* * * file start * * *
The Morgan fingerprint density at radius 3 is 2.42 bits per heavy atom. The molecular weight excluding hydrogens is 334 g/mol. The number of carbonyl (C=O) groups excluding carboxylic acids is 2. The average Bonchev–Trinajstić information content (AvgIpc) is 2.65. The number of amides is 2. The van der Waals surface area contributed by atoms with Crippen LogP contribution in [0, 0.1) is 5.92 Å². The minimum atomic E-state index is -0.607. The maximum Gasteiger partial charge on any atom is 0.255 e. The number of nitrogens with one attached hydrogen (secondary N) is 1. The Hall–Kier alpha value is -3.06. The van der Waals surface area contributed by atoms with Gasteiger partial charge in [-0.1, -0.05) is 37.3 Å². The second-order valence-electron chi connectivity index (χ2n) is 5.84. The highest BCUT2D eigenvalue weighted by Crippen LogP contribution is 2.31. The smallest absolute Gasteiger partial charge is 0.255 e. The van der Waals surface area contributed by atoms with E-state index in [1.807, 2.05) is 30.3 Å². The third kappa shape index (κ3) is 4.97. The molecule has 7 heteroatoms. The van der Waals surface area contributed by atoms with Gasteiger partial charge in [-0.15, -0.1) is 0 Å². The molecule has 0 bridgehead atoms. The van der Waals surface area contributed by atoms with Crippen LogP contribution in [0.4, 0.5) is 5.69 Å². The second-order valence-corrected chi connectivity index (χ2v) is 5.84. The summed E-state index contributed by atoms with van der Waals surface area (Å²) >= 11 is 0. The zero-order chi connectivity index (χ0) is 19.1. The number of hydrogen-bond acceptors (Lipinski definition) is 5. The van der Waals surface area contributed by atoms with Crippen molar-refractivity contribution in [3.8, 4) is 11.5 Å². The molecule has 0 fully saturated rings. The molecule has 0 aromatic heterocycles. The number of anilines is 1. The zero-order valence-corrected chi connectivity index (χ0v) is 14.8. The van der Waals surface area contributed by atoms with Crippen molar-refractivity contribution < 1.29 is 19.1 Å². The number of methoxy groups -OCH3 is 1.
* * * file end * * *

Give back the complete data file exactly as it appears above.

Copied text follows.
The Morgan fingerprint density at radius 3 is 2.42 bits per heavy atom. The molecular weight excluding hydrogens is 334 g/mol. The number of carbonyl (C=O) groups excluding carboxylic acids is 2. The average Bonchev–Trinajstić information content (AvgIpc) is 2.65. The number of amides is 2. The van der Waals surface area contributed by atoms with Crippen LogP contribution in [0, 0.1) is 5.92 Å². The minimum atomic E-state index is -0.607. The maximum Gasteiger partial charge on any atom is 0.255 e. The number of nitrogens with one attached hydrogen (secondary N) is 1. The Hall–Kier alpha value is -3.06. The van der Waals surface area contributed by atoms with Gasteiger partial charge in [-0.1, -0.05) is 37.3 Å². The second-order valence-electron chi connectivity index (χ2n) is 5.84. The highest BCUT2D eigenvalue weighted by Crippen LogP contribution is 2.31. The smallest absolute Gasteiger partial charge is 0.255 e. The van der Waals surface area contributed by atoms with E-state index in [1.807, 2.05) is 30.3 Å². The third kappa shape index (κ3) is 4.97. The molecule has 7 heteroatoms. The van der Waals surface area contributed by atoms with Gasteiger partial charge in [-0.15, -0.1) is 0 Å². The molecule has 0 bridgehead atoms. The van der Waals surface area contributed by atoms with Crippen LogP contribution in [0.4, 0.5) is 5.69 Å². The second-order valence-corrected chi connectivity index (χ2v) is 5.84. The summed E-state index contributed by atoms with van der Waals surface area (Å²) >= 11 is 0. The zero-order chi connectivity index (χ0) is 19.1. The number of hydrogen-bond acceptors (Lipinski definition) is 5. The van der Waals surface area contributed by atoms with Crippen molar-refractivity contribution in [3.8, 4) is 11.5 Å². The molecule has 0 fully saturated rings. The molecule has 0 aromatic heterocycles. The number of anilines is 1. The zero-order valence-corrected chi connectivity index (χ0v) is 14.8. The van der Waals surface area contributed by atoms with Crippen molar-refractivity contribution < 1.29 is 19.1 Å². The number of methoxy groups -OCH3 is 1.